# Chemical Equilibrium Chapter 18 Equilibrium Few chemical reactions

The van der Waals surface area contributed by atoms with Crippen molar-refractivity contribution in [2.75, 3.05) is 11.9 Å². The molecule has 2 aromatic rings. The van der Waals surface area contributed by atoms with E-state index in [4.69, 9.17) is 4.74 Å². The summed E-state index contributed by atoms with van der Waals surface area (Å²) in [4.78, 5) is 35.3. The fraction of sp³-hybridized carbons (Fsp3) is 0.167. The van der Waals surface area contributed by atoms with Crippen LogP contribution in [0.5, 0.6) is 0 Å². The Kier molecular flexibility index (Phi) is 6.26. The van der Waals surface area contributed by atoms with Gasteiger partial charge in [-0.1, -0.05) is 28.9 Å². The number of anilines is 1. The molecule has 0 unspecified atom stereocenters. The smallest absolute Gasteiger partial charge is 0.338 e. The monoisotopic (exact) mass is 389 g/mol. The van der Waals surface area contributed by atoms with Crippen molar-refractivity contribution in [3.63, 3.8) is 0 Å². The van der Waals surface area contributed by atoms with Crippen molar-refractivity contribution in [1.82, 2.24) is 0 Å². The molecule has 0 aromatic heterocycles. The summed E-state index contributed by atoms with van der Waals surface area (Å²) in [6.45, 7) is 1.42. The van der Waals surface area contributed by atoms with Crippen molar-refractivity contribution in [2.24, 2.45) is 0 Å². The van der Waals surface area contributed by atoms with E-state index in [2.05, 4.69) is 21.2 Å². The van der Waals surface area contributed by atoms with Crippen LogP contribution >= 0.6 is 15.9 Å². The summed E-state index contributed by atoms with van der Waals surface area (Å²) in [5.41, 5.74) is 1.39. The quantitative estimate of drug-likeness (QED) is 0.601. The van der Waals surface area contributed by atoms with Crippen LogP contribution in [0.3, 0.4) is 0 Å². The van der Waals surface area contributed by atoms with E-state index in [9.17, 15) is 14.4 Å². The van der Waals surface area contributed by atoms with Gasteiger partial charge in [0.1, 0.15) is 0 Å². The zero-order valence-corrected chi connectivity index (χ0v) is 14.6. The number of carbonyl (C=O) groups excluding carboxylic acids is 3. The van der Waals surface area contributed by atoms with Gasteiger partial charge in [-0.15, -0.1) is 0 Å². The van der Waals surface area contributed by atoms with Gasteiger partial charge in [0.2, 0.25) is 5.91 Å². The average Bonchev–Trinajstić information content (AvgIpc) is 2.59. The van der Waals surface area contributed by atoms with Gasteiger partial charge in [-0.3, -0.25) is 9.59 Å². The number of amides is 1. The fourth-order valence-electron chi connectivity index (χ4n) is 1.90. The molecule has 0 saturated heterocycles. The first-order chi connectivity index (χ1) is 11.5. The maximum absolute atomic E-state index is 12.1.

• Slides: 23 Chemical Equilibrium Chapter 18 Equilibrium • Few chemical reactions proceed in only one direction – Most reactions are reversible N 2 + 3 H 2 2 NH 3 • At first the reaction proceeds towards the formation of product – As soon as some product is formed the reverse reaction begins (reactants are produced) N 2 + 3 H 2 ⇌ 2 NH 3 Chemical Equilibrium • Chemical equilibrium is reached when: – the rates of the forward and reverse reactions are equal – the concentrations of the reactants and products remain constant • Equilibrium is a state in which there are no observable changes as time goes by H 2 O (l) ⇌ H 2 O (g) Physical equilibrium The changes that occur are physical processes colorless dark brown N 2 O 4 (g) ⇌ 2 NO 2 (g) Chemical equilibrium The changes that occur are chemical  N 2 O 4 (g) ⇌ 2 NO 2 (g) equilibrium Calculating Equilibrium Constant K • For the generic reaction: a. A + b. B ⇌ c. C + d. D – A, B, C, D are products and reactants – a, b, c, d are the coefficients equilibrium expression Kc = [Product C ]c [Product D]d [Reactant A ]a [Reactant B]b Kc subscript c indicates the concentration expressed in molarity (M) [ ] mean concentration (M) K has no units • How do we use K? • If K>1 - More products than reactants at equilibrium • If K <1 - More reactants than products at equilibrium N 2 O 4 (g) ⇌ 2 NO 2 (g) Equilibrium constant (Kc) 14. 1 • Calculating Kc for a Homogenous Equilibrium In a homogenous equilibrium reactants and products are all in the same state (gas, liquid, solid): N 2(g) + 3 H 2(g) ⇌ 2 NH 3 (g) -all gases • For the above reaction write the equilibrium expression and calculate the equilibrium constant (Kc) using the following information: [NH 3] = 1. 866 M [N 2] = 1. 066 M [H 2] = 3. 200 M • Are there more products or reactants at equilibrium? Calculating KP • K can also be calculated using the partial pressures of the reactants and products (only works for gaseous reactions) • This is because at a constant temperature pressure of a gas is directly related to its concentration in mol/L: PV = n. RT P= n. RT V a. A(g) ⇌ b. B(g) K P = P Bb P Aa Calculating KP a. A(g) ⇌ b. B(g) K P = P Bb P Aa N 2 O 4(g) ⇌ 2 NO 2(g) KP = PNO 2 PN O 2 2 4 Kc and Kp • In general Kc and Kp are not equal • The relationship between Kc and Kp: Kp = Kc(RT)∆n or Kp = Kc(0. 0821 T)∆n ∆n = moles of gaseous products – moles of gaseous = (c + d) – (a + b) coeff. reactants or ∑ product coeff. – ∑ reactant • when ∆n = 0, Kp = Kc Calculating K for a Heterogeneous Equilibrium • In a heterogeneous equilibrium reactants and products are NOT in the same state: 2 Na. HCO 3(s) ⇌ Na. CO 3(s) + CO 2(g) + H 2 O(g) • Solids and liquids do not need to be included in equilibrium expressions and/or Kc calculations (Kp too) • For the above reaction write the equilibrium expression and calculate the equilibrium constant (Kc) using the following information: [CO 2] =. 07557 M [H 2 O] = 1. 234 M • Are there more products or reactants at equilibrium? Practice 1. 2. 1. The equilibrium concentrations for the reaction between carbon monoxide and molecular chlorine to form COCl 2 (g) at 740 C are [CO] = 0. 012 M, [Cl 2] = 0. 054 M, and [COCl 2] = 0. 14 M. Calculate the equilibrium constants Kc and Kp. The equilibrium constant Kp for the following reaction is 158 at 1000 K. What is the equilibrium pressure of O 2 if the PNO 2 = 0. 400 atm and PNO = 0. 270 atm 2 NO 2 (g) ⇌ 2 NO (g) + O 2 (g) Consider the equilibrium below at 295 K. The partial pressure of each gas is 0. 265 atm. Calculate Kp and Kc for the reaction. NH 4 HS (s) ⇌ NH 3 (g) + H 2 S (g) 1. 2. Calculating Equilibrium Concentrations using ICE Initially, 0. 40 mol of nitrogen, and 0. 96 mole of hydrogen are placed in a 2. 0 L container at a constant temperature. The mixture is allowed to react and at equilibrium, the molar concentration of ammonia is found to be 0. 14 M. Calculate the equilibrium constant, Kc, for the reaction. N 2(g) + 3 H 2 (g) ⇌ 2 NH 3(g) the Kc for the following system is 24. 0 at 200 o. C. Initially only cis-stilbene is present at 0. 850 mol/L. Calculate the concentrations of cis-stilbene and trans-stilbene cis-stilbene ⇌ trans-stilbene A mixture of 0. 500 mol H 2 and 0. 500 mole I 2 as placed in a 1. 00 -L stainless-steel flask at 430 o. C. The equilibrium constant Kc for the reaction is 54. 3 at this temperature. Calculate the concentrations of H 2, I 2, and HI at equilibrium. H 2 + I 2 ⇌ 2 HI Le Châtelier’s Principle • If a stress is applied to a system at equilibrium, the equilibrium will react (or “shift”) to relieve the stress and reestablish equilibrium • “Stresses” include changes in: – Concentration – Temperature – Volume (pressure) Changes in Concentration • If product or reactant is added to a system at equilibrium the system will react by shifting in the direction opposite the addition • If product or reactant is removed the system shifts in the direction of the removal – The system reacts to restore the concentration of the substance that is removed Change Shift in equilibrium Increase concentration of reactant Shift to the right (towards products) Increase concentration of product Shift to the left (towards reactants) Remove reactant Shift to the left Remove product Shift to the right Changes in Volume/Pressure • Change in volume affects gaseous equilbria only • Recall: – As volume increases, pressure decreases – As volume decreases, pressure increases • A decrease in volume (pressure increases) causes the reaction to shift to the side with the fewer moles of gas • An increase in volume (pressure decreases) causes the reaction to shift to the side with more moles of gas • **There is no shift when the number of moles of gas is the same on each side Changes in Temperature • Exothermic reactions: N 2(g) + 3 H 2(g) ⇌ 2 NH 3(g) + 92 k. J ∆Ho= -92 k. J – Energy is released – Energy is a product • Endothermic reaction: 556 k. J + Ca. CO 3(s) ⇌ Ca. O(s) + CO 2(g) (∆Ho= 556 k. J – Energy is absorbed – Energy is a reactant Changes in Temperature • Treat energy as a reactant/product-Rules for changes in concentration apply • Increasing the temperature: Energy is being added – the system will react by shifting in the direction opposite the addition – equilibrium shifts in the direction that uses up energy (heat) • Decreasing temperature: Energy is being removed – System to shifts restore the energy lost – equilibrium shifts in the direction that creates energy (heat) Changes in Temperature • Value of K changes with changes in temperature – (K does not change with changes in pressure or concentration--only position of equilibrium changes) • Exothermic reactions (energy is a product) – K decreases when temperature increases • Endothermic reactions (energy is a reactant) – K increases when temperature is increased Addition of Catalyst • Adding a Catalyst • does not change K • does not shift the position of an equilibrium system • system will reach equilibrium sooner uncatalyzed Le Châtelier’s Principle in summary Change Shift Equilibrium Change Equilibrium Constant Concentration yes no Pressure yes no Volume yes no Temperature yes Catalyst no no